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Mar 19, 2015, 6:16am CDT
Senior Staff writer- Memphis Business Journal
After nearly eight years of development, a Memphis doctor has launched a proprietary technology that will allow doctors to see patients via video conference on a computer, iPad or Android device.
Sam Faleye, a primary care physician and president and CEO of Primehealth Medical Center, has partnered with Los Angeles-based Snap MD to develop a telemedicine application. The app is being marketed through Meamedicus, which Faleye heads.
"Everybody isn't going to put all of the effort into developing it and making it work right," Faleye said. "But specialists already use telemedicine. A doctor in Florida can operate on a patient in New York with a da Vinci machine. Primary care is the hardest, and we're the ones who need telemedicine the most."
Patients can go through a secure portal to set up appointments, fill out an online encounter form and see a physician through their computer or device with a web connection. Faleye has been working on different types of the application for years, but he says it "never panned out." The partnership with Snap MD helped bridge the gap.
The application is especially useful for patients who don't have time to leave their jobs to sit in a waiting room to be seen for minor illnesses.
"It's not for emergencies because the doctor can't reach out and touch you, but if you have a cold or headache, they'll treat you without touching you anyway," Faleye says.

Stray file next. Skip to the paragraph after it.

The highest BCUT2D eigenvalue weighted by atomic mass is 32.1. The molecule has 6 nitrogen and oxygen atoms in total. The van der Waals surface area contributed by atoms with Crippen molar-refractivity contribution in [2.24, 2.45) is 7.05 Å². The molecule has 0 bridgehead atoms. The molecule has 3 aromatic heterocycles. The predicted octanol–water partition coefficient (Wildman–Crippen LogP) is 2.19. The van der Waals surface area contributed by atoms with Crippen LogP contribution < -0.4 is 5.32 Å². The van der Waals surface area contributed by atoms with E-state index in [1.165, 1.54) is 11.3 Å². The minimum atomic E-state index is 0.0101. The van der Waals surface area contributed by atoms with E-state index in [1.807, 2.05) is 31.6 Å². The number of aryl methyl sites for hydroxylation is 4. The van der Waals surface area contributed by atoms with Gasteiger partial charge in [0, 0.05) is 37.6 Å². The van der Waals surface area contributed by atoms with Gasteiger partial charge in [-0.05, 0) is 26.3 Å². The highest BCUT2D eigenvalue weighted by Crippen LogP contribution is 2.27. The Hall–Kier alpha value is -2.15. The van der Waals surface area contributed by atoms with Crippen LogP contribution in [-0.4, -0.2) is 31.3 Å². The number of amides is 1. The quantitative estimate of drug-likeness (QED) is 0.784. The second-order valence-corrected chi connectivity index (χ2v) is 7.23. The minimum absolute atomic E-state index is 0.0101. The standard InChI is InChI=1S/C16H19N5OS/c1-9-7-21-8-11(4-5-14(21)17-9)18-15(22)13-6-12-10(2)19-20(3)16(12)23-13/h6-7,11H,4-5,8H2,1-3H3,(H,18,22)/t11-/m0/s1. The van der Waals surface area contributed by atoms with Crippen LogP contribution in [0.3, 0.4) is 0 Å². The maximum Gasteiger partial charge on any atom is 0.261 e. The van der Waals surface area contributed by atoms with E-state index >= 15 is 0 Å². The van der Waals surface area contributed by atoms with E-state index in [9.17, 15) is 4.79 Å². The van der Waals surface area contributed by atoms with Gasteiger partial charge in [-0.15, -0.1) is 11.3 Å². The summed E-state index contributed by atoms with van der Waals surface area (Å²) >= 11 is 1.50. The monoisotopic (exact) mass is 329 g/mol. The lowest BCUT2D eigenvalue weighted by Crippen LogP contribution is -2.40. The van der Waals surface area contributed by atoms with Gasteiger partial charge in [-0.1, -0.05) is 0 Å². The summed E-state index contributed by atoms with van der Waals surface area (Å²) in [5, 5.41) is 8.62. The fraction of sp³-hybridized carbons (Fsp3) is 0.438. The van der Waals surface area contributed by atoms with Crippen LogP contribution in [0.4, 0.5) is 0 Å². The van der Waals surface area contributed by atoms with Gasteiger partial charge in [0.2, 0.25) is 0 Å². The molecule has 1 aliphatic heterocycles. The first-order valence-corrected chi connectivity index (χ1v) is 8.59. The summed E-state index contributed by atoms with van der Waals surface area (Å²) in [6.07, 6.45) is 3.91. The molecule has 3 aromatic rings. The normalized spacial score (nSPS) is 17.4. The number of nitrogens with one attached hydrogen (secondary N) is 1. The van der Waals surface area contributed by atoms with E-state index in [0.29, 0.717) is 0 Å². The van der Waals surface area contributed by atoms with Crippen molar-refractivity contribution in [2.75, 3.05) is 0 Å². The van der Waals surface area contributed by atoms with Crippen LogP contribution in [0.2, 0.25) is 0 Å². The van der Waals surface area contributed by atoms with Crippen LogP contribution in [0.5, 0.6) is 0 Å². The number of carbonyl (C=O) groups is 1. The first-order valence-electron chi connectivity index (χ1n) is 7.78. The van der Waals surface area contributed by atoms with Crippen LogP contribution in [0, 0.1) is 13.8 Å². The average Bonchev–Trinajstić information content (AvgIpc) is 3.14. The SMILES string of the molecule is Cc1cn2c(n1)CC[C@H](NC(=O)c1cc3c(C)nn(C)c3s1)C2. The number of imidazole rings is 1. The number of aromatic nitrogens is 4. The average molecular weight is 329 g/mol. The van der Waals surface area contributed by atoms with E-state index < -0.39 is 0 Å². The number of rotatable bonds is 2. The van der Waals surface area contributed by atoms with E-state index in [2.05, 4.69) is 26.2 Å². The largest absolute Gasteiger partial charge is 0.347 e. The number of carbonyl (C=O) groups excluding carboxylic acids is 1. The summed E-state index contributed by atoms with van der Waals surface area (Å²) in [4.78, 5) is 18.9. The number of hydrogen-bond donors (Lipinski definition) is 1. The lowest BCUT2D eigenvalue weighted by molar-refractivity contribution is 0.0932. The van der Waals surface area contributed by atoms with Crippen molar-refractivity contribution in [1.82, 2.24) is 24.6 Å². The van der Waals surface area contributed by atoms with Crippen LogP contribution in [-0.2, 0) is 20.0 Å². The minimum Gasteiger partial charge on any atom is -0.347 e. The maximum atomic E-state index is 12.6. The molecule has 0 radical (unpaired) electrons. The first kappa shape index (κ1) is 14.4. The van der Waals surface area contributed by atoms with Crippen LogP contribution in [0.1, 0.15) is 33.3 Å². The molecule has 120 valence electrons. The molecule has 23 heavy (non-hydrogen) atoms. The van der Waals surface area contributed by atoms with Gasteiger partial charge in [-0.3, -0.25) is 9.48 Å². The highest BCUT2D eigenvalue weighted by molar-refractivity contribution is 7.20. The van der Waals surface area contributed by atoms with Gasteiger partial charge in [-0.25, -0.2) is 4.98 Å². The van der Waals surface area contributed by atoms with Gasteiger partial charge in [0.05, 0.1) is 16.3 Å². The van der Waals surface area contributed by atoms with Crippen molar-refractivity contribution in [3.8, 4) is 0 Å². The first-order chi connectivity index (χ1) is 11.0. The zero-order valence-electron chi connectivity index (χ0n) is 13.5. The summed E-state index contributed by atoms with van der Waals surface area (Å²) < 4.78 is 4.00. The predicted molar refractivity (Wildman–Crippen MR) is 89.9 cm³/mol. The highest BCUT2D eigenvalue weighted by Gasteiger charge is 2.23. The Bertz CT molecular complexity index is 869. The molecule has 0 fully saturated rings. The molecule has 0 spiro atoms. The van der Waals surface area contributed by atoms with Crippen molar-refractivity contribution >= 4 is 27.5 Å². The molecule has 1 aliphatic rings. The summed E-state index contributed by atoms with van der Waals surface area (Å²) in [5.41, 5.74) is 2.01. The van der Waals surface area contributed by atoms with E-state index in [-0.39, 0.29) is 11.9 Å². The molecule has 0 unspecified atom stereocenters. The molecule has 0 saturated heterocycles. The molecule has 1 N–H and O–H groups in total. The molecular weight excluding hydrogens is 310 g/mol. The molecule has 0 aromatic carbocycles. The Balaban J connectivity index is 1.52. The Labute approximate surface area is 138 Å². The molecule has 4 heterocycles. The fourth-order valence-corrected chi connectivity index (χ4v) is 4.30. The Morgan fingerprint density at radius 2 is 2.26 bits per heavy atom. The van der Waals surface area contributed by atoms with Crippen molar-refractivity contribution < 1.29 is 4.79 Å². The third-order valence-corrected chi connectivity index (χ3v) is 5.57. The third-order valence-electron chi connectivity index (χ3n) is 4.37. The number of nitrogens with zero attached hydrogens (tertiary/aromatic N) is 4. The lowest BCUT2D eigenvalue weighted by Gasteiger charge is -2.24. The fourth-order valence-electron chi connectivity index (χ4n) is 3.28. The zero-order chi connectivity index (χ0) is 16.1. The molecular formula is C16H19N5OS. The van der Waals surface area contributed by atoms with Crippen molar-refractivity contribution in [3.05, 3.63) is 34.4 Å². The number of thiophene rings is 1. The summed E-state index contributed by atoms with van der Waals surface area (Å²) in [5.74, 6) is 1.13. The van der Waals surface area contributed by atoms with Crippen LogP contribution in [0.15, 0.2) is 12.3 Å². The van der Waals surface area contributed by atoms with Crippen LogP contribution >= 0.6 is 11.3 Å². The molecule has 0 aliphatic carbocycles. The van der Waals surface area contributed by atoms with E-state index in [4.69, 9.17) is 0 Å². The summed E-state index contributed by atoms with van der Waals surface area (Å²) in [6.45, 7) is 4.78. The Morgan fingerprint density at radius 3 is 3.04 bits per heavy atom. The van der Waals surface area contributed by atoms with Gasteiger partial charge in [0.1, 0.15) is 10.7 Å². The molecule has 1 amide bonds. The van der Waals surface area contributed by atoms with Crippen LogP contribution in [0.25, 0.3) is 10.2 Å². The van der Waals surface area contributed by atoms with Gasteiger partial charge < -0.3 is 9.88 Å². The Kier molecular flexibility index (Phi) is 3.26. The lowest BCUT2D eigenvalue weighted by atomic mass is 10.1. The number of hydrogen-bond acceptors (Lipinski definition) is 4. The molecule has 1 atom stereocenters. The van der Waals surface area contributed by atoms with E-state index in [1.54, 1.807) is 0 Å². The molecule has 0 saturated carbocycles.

Dave Skibinski, president and CEO of Snap MD, said insurance companies are adapting to the growth of telemedicine. He says about half of the states in the U.S. have parity laws that allow physicians to bill for telemedicine.
"Tennessee and Mississippi are leaders, and other states have been very progressive," Skibinski said. "The opportunity we saw in the market was to build out an entire platform we can produce and provide for the population physicians serve."
For patients who have insurance that doesn't cover telemedicine, Faleye says there's an option for them to input a credit card to pay to be seen.
Faleye's next step would be to make Meamedicus' application available for use by other physicians. And, if it continues to grow, the overuse of emergency rooms for minor illnesses could decline if patients opt to go the telemedicine route instead.
"As providers of health care, we're still doing 1920s stuff, and this is 2015. That's not going to fly in the eyes of our patients," Faleye said. "The speed of medicine needs to be faster and more convenient. The reason the iPhone is successful is because it's a useful technology. And this is a useful technology."